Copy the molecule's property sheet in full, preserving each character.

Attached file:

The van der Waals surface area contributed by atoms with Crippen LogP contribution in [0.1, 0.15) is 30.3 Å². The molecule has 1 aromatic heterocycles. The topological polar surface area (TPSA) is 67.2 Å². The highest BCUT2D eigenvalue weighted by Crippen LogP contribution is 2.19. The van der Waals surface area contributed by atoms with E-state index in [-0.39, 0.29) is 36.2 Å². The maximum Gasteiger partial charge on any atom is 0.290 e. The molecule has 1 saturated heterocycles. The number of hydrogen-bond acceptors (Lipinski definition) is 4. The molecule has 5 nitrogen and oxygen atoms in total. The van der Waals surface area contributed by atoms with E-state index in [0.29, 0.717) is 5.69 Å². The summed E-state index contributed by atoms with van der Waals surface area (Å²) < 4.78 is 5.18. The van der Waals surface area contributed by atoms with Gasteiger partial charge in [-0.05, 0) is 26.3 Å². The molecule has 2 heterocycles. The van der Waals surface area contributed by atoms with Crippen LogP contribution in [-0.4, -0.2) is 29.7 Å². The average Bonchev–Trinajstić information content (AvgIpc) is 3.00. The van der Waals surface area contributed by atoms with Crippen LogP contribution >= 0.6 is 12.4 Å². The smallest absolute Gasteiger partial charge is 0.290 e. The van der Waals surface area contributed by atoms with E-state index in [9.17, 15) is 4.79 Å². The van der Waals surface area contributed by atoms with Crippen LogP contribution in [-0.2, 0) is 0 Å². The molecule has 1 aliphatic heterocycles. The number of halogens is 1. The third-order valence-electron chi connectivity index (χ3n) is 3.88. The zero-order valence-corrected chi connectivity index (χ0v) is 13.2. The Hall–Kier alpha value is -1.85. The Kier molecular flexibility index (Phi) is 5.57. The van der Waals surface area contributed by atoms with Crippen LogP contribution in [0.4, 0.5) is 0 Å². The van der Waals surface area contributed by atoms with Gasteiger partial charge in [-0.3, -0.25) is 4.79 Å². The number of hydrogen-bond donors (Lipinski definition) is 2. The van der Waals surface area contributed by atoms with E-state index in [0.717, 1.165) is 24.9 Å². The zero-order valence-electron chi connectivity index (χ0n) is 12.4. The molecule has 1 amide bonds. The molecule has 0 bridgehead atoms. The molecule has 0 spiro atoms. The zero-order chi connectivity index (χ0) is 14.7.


The van der Waals surface area contributed by atoms with Crippen LogP contribution in [0.1, 0.15) is 30.3 Å². The molecule has 1 aromatic heterocycles. The topological polar surface area (TPSA) is 67.2 Å². The highest BCUT2D eigenvalue weighted by Crippen LogP contribution is 2.19. The van der Waals surface area contributed by atoms with E-state index in [-0.39, 0.29) is 36.2 Å². The maximum Gasteiger partial charge on any atom is 0.290 e. The molecule has 1 saturated heterocycles. The number of hydrogen-bond acceptors (Lipinski definition) is 4. The molecule has 5 nitrogen and oxygen atoms in total. The van der Waals surface area contributed by atoms with E-state index in [0.29, 0.717) is 5.69 Å². The summed E-state index contributed by atoms with van der Waals surface area (Å²) < 4.78 is 5.18. The van der Waals surface area contributed by atoms with Gasteiger partial charge in [-0.05, 0) is 26.3 Å². The molecule has 2 heterocycles. The van der Waals surface area contributed by atoms with Crippen LogP contribution in [-0.4, -0.2) is 29.7 Å². The average Bonchev–Trinajstić information content (AvgIpc) is 3.00. The van der Waals surface area contributed by atoms with Crippen LogP contribution >= 0.6 is 12.4 Å². The smallest absolute Gasteiger partial charge is 0.290 e. The van der Waals surface area contributed by atoms with E-state index in [9.17, 15) is 4.79 Å². The van der Waals surface area contributed by atoms with Crippen LogP contribution in [-0.2, 0) is 0 Å². The molecule has 1 aliphatic heterocycles. The number of halogens is 1. The third-order valence-electron chi connectivity index (χ3n) is 3.88. The zero-order valence-corrected chi connectivity index (χ0v) is 13.2. The Hall–Kier alpha value is -1.85. The Kier molecular flexibility index (Phi) is 5.57. The van der Waals surface area contributed by atoms with Crippen LogP contribution in [0.4, 0.5) is 0 Å². The van der Waals surface area contributed by atoms with Gasteiger partial charge in [-0.3, -0.25) is 4.79 Å². The number of hydrogen-bond donors (Lipinski definition) is 2. The van der Waals surface area contributed by atoms with E-state index in [0.717, 1.165) is 24.9 Å². The zero-order valence-electron chi connectivity index (χ0n) is 12.4. The molecule has 1 amide bonds. The molecule has 0 bridgehead atoms. The molecule has 0 spiro atoms. The zero-order chi connectivity index (χ0) is 14.7.